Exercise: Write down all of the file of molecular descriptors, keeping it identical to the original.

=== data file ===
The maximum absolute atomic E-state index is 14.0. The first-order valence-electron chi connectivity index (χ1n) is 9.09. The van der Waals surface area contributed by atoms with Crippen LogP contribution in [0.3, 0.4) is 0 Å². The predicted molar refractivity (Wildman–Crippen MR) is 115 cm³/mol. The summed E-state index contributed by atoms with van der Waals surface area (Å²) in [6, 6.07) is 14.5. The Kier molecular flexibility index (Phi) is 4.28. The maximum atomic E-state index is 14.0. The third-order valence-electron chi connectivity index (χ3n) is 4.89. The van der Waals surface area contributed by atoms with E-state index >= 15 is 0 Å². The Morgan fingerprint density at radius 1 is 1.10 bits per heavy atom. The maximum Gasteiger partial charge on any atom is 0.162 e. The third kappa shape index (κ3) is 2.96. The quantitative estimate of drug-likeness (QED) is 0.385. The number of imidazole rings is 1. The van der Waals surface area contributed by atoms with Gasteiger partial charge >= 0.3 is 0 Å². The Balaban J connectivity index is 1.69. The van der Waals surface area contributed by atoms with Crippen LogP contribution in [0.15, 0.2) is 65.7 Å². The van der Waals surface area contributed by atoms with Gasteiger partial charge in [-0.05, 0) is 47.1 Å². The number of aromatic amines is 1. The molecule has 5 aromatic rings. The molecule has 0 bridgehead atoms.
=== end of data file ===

The maximum absolute atomic E-state index is 14.0. The first-order valence-electron chi connectivity index (χ1n) is 9.09. The van der Waals surface area contributed by atoms with Crippen LogP contribution in [0.3, 0.4) is 0 Å². The predicted molar refractivity (Wildman–Crippen MR) is 115 cm³/mol. The summed E-state index contributed by atoms with van der Waals surface area (Å²) in [6, 6.07) is 14.5. The Kier molecular flexibility index (Phi) is 4.28. The maximum atomic E-state index is 14.0. The third-order valence-electron chi connectivity index (χ3n) is 4.89. The van der Waals surface area contributed by atoms with E-state index >= 15 is 0 Å². The Morgan fingerprint density at radius 1 is 1.10 bits per heavy atom. The maximum Gasteiger partial charge on any atom is 0.162 e. The third kappa shape index (κ3) is 2.96. The quantitative estimate of drug-likeness (QED) is 0.385. The number of imidazole rings is 1. The van der Waals surface area contributed by atoms with Gasteiger partial charge >= 0.3 is 0 Å². The Balaban J connectivity index is 1.69. The van der Waals surface area contributed by atoms with Crippen LogP contribution in [0.15, 0.2) is 65.7 Å². The van der Waals surface area contributed by atoms with Gasteiger partial charge in [-0.05, 0) is 47.1 Å². The number of aromatic amines is 1. The molecule has 5 aromatic rings. The molecule has 0 bridgehead atoms.